Off Label Documentary about FDA

This documentary offers a glimpse into the practice of using drugs like Provigil for purposes that they weren’t originally intended for.

Off Label”, a film by Portland, Oregon filmmakers Michael Palmieri and Donal Mosher, has been selected by the influential Tribeca Film Festival for its upcoming competition event in mid-April in the category of best documentary. The film’s title refers to the increasingly common practice of using prescription drugs in ways not approved by the U.S. Food and Drug Administration.

Palmieri and Mosher have interviewed “misdiagnosed patients, professional guinea pigs, recreational drug users, and soldiers struggling with PTSD”, according to the Festival’s synopsis, and “exposes the breadth of off-label drug use (in) an overmedicated, misdiagnosed, and drug-addled America.”

For instance, the drug Modafinil, developed in France in the 1970s but more widely known after 2001 as the brand name Provigil, was originally meant for the treatment of narcolepsy and other related sleep disorders. That remains its sole, narrowly-defined, FDA-approved use.

But the wide array of off-label medical uses for Modafinil include treatment of ADD, Parkinson’s,cocaine dependence, an entire subcategory of psychological conditions from depression to schizophrenia, and the treatment of symptoms of multiple sclerosis. It’s been known to be used as a sports doping agent. It’s even prescribed for jet lag. It’s evidently widely used by medical students to reduce the need for sleep. Studies suggest that it can reduce appetite effectively, and there are a half-dozen other experimental uses.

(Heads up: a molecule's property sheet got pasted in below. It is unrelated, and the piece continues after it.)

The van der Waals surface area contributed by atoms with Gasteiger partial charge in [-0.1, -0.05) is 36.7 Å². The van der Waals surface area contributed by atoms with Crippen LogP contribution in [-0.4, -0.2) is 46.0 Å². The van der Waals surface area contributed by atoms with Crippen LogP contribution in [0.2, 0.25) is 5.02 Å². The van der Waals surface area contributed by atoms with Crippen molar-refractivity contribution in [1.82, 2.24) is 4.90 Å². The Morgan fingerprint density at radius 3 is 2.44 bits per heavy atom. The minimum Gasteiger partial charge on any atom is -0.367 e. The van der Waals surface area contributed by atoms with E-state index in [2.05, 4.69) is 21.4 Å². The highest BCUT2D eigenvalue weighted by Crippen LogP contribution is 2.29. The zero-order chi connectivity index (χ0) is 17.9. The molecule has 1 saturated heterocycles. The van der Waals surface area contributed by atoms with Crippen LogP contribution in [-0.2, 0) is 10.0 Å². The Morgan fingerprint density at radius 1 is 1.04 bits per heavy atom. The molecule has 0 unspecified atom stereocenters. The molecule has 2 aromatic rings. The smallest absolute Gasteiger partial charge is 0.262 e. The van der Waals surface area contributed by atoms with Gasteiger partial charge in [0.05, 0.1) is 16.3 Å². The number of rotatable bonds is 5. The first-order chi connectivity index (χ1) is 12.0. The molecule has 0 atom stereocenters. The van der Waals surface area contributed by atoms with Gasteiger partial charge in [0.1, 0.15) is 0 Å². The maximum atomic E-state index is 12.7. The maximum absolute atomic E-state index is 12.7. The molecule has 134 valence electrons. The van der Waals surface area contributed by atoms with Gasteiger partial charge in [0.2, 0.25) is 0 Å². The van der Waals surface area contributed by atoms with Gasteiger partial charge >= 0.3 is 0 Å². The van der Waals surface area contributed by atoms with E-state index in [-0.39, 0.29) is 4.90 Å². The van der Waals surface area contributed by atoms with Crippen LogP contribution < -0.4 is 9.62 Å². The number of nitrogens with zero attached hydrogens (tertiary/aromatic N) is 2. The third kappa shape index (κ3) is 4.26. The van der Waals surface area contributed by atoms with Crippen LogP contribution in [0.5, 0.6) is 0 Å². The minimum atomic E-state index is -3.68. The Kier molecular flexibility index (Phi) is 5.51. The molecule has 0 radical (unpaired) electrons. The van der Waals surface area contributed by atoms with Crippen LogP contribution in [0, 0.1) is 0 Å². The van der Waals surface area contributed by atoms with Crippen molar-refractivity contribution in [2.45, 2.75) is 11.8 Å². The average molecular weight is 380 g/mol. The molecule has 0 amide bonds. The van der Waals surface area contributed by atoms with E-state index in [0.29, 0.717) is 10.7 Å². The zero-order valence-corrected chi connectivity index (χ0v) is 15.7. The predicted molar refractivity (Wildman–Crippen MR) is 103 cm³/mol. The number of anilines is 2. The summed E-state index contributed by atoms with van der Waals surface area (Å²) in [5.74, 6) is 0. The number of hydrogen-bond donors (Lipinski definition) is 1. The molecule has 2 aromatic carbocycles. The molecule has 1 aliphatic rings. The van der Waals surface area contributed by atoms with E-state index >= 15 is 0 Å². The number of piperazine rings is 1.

However effective and promising, though, every script written by a doctor for off-label use of Modafinil undermines the role of the FDA as gatekeeper. This means potential abuse and increased risk to patients. In the United States it is perfectly legal for physicians to prescribe medications in dosages, or for uses, which are not FDA approved. The practice of medicine is regulated by the states. The drug companies, however, cannot promote off-label use. It hasn’t escaped the drug companies’ attention that the expensive and enormously time-consuming drug approval process keeps them out of some very lucrative markets for their products. They’ve responded by breaking FDA regulations, for instance the illegal off-label marketing of Bextra and three other drugs, for which Pfizer paid a criminal fine of $1.2 billion in September 2009. This was the largest criminal fine of any kind in American history. They’ve also responded with a U.S. District Court challenge filed last October, claiming that restricting their marketing of off-label uses of their products amounts to a restriction of their right to free speech under the First Amendment.

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